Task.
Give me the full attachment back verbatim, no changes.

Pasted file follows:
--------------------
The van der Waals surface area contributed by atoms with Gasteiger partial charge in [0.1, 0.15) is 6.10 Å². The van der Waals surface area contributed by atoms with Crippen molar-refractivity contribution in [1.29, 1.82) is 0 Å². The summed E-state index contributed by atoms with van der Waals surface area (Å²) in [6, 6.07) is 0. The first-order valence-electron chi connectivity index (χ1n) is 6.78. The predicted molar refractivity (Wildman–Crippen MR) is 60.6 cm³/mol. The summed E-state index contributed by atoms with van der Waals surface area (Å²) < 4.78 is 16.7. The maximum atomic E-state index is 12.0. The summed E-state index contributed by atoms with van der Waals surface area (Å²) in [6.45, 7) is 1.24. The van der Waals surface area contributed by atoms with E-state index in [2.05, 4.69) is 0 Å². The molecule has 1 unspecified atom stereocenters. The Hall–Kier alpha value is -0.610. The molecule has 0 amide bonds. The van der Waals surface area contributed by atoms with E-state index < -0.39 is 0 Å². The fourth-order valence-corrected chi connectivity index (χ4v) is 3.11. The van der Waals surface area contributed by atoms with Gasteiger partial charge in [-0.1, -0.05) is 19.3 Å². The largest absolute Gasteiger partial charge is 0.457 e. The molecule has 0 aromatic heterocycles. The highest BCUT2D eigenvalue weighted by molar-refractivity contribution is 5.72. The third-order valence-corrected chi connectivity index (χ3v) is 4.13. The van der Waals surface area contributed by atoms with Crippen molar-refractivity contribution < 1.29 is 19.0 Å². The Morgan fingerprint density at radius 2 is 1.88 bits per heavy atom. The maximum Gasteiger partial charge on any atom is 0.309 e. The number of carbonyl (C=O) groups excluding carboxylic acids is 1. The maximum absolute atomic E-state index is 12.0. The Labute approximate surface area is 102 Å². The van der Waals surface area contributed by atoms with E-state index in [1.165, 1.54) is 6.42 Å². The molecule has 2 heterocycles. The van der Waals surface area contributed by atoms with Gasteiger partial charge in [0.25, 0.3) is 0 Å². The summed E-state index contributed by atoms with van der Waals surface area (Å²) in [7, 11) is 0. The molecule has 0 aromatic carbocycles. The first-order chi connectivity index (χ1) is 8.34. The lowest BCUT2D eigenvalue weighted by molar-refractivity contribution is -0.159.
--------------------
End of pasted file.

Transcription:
The van der Waals surface area contributed by atoms with Gasteiger partial charge in [0.1, 0.15) is 6.10 Å². The van der Waals surface area contributed by atoms with Crippen molar-refractivity contribution in [1.29, 1.82) is 0 Å². The summed E-state index contributed by atoms with van der Waals surface area (Å²) in [6, 6.07) is 0. The first-order valence-electron chi connectivity index (χ1n) is 6.78. The predicted molar refractivity (Wildman–Crippen MR) is 60.6 cm³/mol. The summed E-state index contributed by atoms with van der Waals surface area (Å²) < 4.78 is 16.7. The maximum atomic E-state index is 12.0. The summed E-state index contributed by atoms with van der Waals surface area (Å²) in [6.45, 7) is 1.24. The van der Waals surface area contributed by atoms with E-state index in [2.05, 4.69) is 0 Å². The molecule has 1 unspecified atom stereocenters. The Hall–Kier alpha value is -0.610. The molecule has 0 amide bonds. The van der Waals surface area contributed by atoms with E-state index < -0.39 is 0 Å². The fourth-order valence-corrected chi connectivity index (χ4v) is 3.11. The van der Waals surface area contributed by atoms with Gasteiger partial charge in [-0.1, -0.05) is 19.3 Å². The largest absolute Gasteiger partial charge is 0.457 e. The molecule has 0 aromatic heterocycles. The highest BCUT2D eigenvalue weighted by molar-refractivity contribution is 5.72. The third-order valence-corrected chi connectivity index (χ3v) is 4.13. The van der Waals surface area contributed by atoms with Crippen molar-refractivity contribution < 1.29 is 19.0 Å². The Morgan fingerprint density at radius 2 is 1.88 bits per heavy atom. The maximum Gasteiger partial charge on any atom is 0.309 e. The number of carbonyl (C=O) groups excluding carboxylic acids is 1. The maximum absolute atomic E-state index is 12.0. The Labute approximate surface area is 102 Å². The van der Waals surface area contributed by atoms with E-state index in [1.165, 1.54) is 6.42 Å². The molecule has 2 heterocycles. The van der Waals surface area contributed by atoms with Gasteiger partial charge in [0.25, 0.3) is 0 Å². The summed E-state index contributed by atoms with van der Waals surface area (Å²) in [7, 11) is 0. The molecule has 0 aromatic carbocycles. The first-order chi connectivity index (χ1) is 8.34. The lowest BCUT2D eigenvalue weighted by molar-refractivity contribution is -0.159.